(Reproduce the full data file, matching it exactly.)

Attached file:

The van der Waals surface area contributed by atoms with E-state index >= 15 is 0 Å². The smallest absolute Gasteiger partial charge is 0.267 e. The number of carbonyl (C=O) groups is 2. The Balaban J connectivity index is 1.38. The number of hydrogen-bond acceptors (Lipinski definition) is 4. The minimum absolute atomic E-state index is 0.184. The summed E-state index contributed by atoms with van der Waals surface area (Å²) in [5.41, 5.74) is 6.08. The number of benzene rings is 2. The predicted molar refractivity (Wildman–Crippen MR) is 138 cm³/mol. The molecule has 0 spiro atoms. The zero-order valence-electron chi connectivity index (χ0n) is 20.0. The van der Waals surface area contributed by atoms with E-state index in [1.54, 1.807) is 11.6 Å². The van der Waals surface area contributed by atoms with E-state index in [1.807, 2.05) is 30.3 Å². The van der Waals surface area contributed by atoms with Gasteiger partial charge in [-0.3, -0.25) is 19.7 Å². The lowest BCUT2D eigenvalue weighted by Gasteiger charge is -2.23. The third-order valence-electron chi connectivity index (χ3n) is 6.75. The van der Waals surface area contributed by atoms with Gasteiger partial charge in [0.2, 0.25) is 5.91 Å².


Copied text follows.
The van der Waals surface area contributed by atoms with E-state index >= 15 is 0 Å². The smallest absolute Gasteiger partial charge is 0.267 e. The number of carbonyl (C=O) groups is 2. The Balaban J connectivity index is 1.38. The number of hydrogen-bond acceptors (Lipinski definition) is 4. The minimum absolute atomic E-state index is 0.184. The summed E-state index contributed by atoms with van der Waals surface area (Å²) in [5.41, 5.74) is 6.08. The number of benzene rings is 2. The predicted molar refractivity (Wildman–Crippen MR) is 138 cm³/mol. The molecule has 0 spiro atoms. The zero-order valence-electron chi connectivity index (χ0n) is 20.0. The van der Waals surface area contributed by atoms with E-state index in [1.54, 1.807) is 11.6 Å². The van der Waals surface area contributed by atoms with E-state index in [1.807, 2.05) is 30.3 Å². The van der Waals surface area contributed by atoms with Gasteiger partial charge in [-0.3, -0.25) is 19.7 Å². The lowest BCUT2D eigenvalue weighted by Gasteiger charge is -2.23. The third-order valence-electron chi connectivity index (χ3n) is 6.75. The van der Waals surface area contributed by atoms with Gasteiger partial charge in [0.2, 0.25) is 5.91 Å².